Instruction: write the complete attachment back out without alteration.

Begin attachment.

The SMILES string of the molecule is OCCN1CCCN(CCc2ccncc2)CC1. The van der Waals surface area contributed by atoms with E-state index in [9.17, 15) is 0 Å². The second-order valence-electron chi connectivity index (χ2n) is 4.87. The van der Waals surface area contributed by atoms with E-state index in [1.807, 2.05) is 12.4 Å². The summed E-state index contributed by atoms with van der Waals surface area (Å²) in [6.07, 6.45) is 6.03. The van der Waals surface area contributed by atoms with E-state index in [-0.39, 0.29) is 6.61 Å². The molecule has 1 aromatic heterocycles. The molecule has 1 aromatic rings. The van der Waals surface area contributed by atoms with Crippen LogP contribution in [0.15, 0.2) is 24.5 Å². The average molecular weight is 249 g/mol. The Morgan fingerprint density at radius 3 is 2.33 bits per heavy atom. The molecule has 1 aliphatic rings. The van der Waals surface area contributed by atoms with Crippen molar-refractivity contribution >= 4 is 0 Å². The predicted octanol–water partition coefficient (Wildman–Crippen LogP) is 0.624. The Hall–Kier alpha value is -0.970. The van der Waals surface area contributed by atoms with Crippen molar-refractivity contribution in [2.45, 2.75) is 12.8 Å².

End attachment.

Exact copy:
The SMILES string of the molecule is OCCN1CCCN(CCc2ccncc2)CC1. The van der Waals surface area contributed by atoms with E-state index in [9.17, 15) is 0 Å². The second-order valence-electron chi connectivity index (χ2n) is 4.87. The van der Waals surface area contributed by atoms with E-state index in [1.807, 2.05) is 12.4 Å². The summed E-state index contributed by atoms with van der Waals surface area (Å²) in [6.07, 6.45) is 6.03. The van der Waals surface area contributed by atoms with E-state index in [-0.39, 0.29) is 6.61 Å². The molecule has 1 aromatic heterocycles. The molecule has 1 aromatic rings. The van der Waals surface area contributed by atoms with Crippen LogP contribution in [0.15, 0.2) is 24.5 Å². The average molecular weight is 249 g/mol. The Morgan fingerprint density at radius 3 is 2.33 bits per heavy atom. The molecule has 1 aliphatic rings. The van der Waals surface area contributed by atoms with Crippen molar-refractivity contribution >= 4 is 0 Å². The predicted octanol–water partition coefficient (Wildman–Crippen LogP) is 0.624. The Hall–Kier alpha value is -0.970. The van der Waals surface area contributed by atoms with Crippen molar-refractivity contribution in [2.45, 2.75) is 12.8 Å².